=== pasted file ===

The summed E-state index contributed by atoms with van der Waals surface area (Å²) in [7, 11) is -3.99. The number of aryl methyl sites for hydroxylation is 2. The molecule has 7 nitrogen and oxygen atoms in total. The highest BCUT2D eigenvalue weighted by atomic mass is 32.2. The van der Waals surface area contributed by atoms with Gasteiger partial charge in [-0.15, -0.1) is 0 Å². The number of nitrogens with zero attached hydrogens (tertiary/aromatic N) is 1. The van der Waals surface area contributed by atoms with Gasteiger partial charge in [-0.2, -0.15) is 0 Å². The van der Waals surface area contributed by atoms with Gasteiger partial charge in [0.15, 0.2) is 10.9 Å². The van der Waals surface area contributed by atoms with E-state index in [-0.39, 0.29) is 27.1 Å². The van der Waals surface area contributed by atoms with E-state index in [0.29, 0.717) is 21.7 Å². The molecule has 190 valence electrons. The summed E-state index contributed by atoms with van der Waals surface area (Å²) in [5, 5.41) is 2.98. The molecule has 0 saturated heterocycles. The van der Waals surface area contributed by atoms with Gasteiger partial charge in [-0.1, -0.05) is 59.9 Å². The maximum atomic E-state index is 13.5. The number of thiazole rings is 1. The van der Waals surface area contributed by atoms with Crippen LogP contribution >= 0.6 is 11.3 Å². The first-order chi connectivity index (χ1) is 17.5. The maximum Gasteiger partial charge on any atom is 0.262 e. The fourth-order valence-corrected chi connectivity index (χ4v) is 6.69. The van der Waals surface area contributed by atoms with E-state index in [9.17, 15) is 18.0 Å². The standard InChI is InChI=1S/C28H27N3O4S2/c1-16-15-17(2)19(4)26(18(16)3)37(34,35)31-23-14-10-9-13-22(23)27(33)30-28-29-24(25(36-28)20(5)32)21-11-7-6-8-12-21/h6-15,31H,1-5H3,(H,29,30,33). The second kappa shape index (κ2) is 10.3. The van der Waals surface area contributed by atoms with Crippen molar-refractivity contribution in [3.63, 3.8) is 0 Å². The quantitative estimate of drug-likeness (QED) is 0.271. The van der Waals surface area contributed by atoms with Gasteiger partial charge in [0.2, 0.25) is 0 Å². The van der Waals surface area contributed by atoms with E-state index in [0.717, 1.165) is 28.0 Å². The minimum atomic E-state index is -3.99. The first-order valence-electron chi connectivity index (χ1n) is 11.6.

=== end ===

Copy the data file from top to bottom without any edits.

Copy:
The summed E-state index contributed by atoms with van der Waals surface area (Å²) in [7, 11) is -3.99. The number of aryl methyl sites for hydroxylation is 2. The molecule has 7 nitrogen and oxygen atoms in total. The highest BCUT2D eigenvalue weighted by atomic mass is 32.2. The van der Waals surface area contributed by atoms with Gasteiger partial charge in [-0.15, -0.1) is 0 Å². The number of nitrogens with zero attached hydrogens (tertiary/aromatic N) is 1. The van der Waals surface area contributed by atoms with Gasteiger partial charge in [-0.2, -0.15) is 0 Å². The van der Waals surface area contributed by atoms with Gasteiger partial charge in [0.15, 0.2) is 10.9 Å². The van der Waals surface area contributed by atoms with E-state index in [-0.39, 0.29) is 27.1 Å². The van der Waals surface area contributed by atoms with E-state index in [0.29, 0.717) is 21.7 Å². The molecule has 190 valence electrons. The summed E-state index contributed by atoms with van der Waals surface area (Å²) in [5, 5.41) is 2.98. The molecule has 0 saturated heterocycles. The van der Waals surface area contributed by atoms with Gasteiger partial charge in [-0.1, -0.05) is 59.9 Å². The maximum atomic E-state index is 13.5. The number of thiazole rings is 1. The van der Waals surface area contributed by atoms with Crippen LogP contribution >= 0.6 is 11.3 Å². The first-order chi connectivity index (χ1) is 17.5. The maximum Gasteiger partial charge on any atom is 0.262 e. The fourth-order valence-corrected chi connectivity index (χ4v) is 6.69. The van der Waals surface area contributed by atoms with E-state index in [9.17, 15) is 18.0 Å². The standard InChI is InChI=1S/C28H27N3O4S2/c1-16-15-17(2)19(4)26(18(16)3)37(34,35)31-23-14-10-9-13-22(23)27(33)30-28-29-24(25(36-28)20(5)32)21-11-7-6-8-12-21/h6-15,31H,1-5H3,(H,29,30,33). The second kappa shape index (κ2) is 10.3. The van der Waals surface area contributed by atoms with Crippen molar-refractivity contribution in [3.63, 3.8) is 0 Å². The quantitative estimate of drug-likeness (QED) is 0.271. The van der Waals surface area contributed by atoms with Gasteiger partial charge in [0.2, 0.25) is 0 Å². The van der Waals surface area contributed by atoms with E-state index in [0.717, 1.165) is 28.0 Å². The minimum atomic E-state index is -3.99. The first-order valence-electron chi connectivity index (χ1n) is 11.6.